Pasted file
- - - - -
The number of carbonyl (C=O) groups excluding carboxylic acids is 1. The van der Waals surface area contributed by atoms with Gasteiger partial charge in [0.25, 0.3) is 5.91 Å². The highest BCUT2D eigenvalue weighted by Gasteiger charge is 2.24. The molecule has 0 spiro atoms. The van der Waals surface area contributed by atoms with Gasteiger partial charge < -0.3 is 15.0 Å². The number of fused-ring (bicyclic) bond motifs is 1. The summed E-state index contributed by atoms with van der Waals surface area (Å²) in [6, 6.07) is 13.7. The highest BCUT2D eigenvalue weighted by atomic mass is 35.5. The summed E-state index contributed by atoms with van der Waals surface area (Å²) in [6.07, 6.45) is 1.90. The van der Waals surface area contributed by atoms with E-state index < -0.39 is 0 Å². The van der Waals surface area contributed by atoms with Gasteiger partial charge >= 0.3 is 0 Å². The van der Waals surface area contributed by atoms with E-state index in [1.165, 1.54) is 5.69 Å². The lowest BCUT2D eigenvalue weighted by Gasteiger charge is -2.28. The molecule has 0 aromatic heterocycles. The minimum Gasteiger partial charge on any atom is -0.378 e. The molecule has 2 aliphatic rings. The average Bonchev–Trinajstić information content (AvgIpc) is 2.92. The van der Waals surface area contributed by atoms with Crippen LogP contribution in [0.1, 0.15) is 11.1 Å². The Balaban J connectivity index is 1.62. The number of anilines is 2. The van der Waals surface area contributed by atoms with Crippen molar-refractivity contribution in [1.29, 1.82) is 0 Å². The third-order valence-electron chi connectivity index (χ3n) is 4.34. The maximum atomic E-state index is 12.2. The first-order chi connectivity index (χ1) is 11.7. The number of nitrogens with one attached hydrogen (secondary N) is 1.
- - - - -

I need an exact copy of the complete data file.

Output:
The number of carbonyl (C=O) groups excluding carboxylic acids is 1. The van der Waals surface area contributed by atoms with Gasteiger partial charge in [0.25, 0.3) is 5.91 Å². The highest BCUT2D eigenvalue weighted by Gasteiger charge is 2.24. The molecule has 0 spiro atoms. The van der Waals surface area contributed by atoms with Gasteiger partial charge < -0.3 is 15.0 Å². The number of fused-ring (bicyclic) bond motifs is 1. The summed E-state index contributed by atoms with van der Waals surface area (Å²) in [6, 6.07) is 13.7. The highest BCUT2D eigenvalue weighted by atomic mass is 35.5. The summed E-state index contributed by atoms with van der Waals surface area (Å²) in [6.07, 6.45) is 1.90. The van der Waals surface area contributed by atoms with E-state index < -0.39 is 0 Å². The van der Waals surface area contributed by atoms with Gasteiger partial charge >= 0.3 is 0 Å². The van der Waals surface area contributed by atoms with E-state index in [1.165, 1.54) is 5.69 Å². The lowest BCUT2D eigenvalue weighted by Gasteiger charge is -2.28. The molecule has 0 aromatic heterocycles. The minimum Gasteiger partial charge on any atom is -0.378 e. The molecule has 2 aliphatic rings. The average Bonchev–Trinajstić information content (AvgIpc) is 2.92. The van der Waals surface area contributed by atoms with Crippen LogP contribution in [0.1, 0.15) is 11.1 Å². The Balaban J connectivity index is 1.62. The number of anilines is 2. The van der Waals surface area contributed by atoms with Crippen molar-refractivity contribution in [1.29, 1.82) is 0 Å². The third-order valence-electron chi connectivity index (χ3n) is 4.34. The maximum atomic E-state index is 12.2. The first-order chi connectivity index (χ1) is 11.7. The number of nitrogens with one attached hydrogen (secondary N) is 1.